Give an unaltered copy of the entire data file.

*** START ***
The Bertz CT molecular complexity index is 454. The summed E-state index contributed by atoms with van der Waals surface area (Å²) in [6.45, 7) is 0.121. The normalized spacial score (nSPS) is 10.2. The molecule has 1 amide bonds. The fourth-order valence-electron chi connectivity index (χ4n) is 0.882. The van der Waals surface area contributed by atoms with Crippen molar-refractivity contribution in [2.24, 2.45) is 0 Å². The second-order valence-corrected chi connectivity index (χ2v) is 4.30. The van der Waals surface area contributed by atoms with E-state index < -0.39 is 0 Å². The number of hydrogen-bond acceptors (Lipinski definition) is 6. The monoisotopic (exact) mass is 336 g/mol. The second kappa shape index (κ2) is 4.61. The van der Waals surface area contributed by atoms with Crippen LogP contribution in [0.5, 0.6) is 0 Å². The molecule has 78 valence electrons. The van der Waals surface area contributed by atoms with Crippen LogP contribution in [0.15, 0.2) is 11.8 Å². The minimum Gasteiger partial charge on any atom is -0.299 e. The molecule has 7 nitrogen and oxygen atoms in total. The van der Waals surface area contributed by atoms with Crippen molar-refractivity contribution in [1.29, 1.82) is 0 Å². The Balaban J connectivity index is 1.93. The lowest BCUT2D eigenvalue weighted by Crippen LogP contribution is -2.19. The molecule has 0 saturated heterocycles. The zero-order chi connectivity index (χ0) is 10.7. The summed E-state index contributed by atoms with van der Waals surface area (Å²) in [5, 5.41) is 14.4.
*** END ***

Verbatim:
The Bertz CT molecular complexity index is 454. The summed E-state index contributed by atoms with van der Waals surface area (Å²) in [6.45, 7) is 0.121. The normalized spacial score (nSPS) is 10.2. The molecule has 1 amide bonds. The fourth-order valence-electron chi connectivity index (χ4n) is 0.882. The van der Waals surface area contributed by atoms with Crippen molar-refractivity contribution in [2.24, 2.45) is 0 Å². The second-order valence-corrected chi connectivity index (χ2v) is 4.30. The van der Waals surface area contributed by atoms with E-state index < -0.39 is 0 Å². The number of hydrogen-bond acceptors (Lipinski definition) is 6. The monoisotopic (exact) mass is 336 g/mol. The second kappa shape index (κ2) is 4.61. The van der Waals surface area contributed by atoms with Crippen LogP contribution in [0.5, 0.6) is 0 Å². The molecule has 78 valence electrons. The van der Waals surface area contributed by atoms with Crippen LogP contribution in [0.15, 0.2) is 11.8 Å². The minimum Gasteiger partial charge on any atom is -0.299 e. The molecule has 7 nitrogen and oxygen atoms in total. The van der Waals surface area contributed by atoms with Crippen molar-refractivity contribution in [1.29, 1.82) is 0 Å². The Balaban J connectivity index is 1.93. The lowest BCUT2D eigenvalue weighted by Crippen LogP contribution is -2.19. The molecule has 0 saturated heterocycles. The zero-order chi connectivity index (χ0) is 10.7. The summed E-state index contributed by atoms with van der Waals surface area (Å²) in [5, 5.41) is 14.4.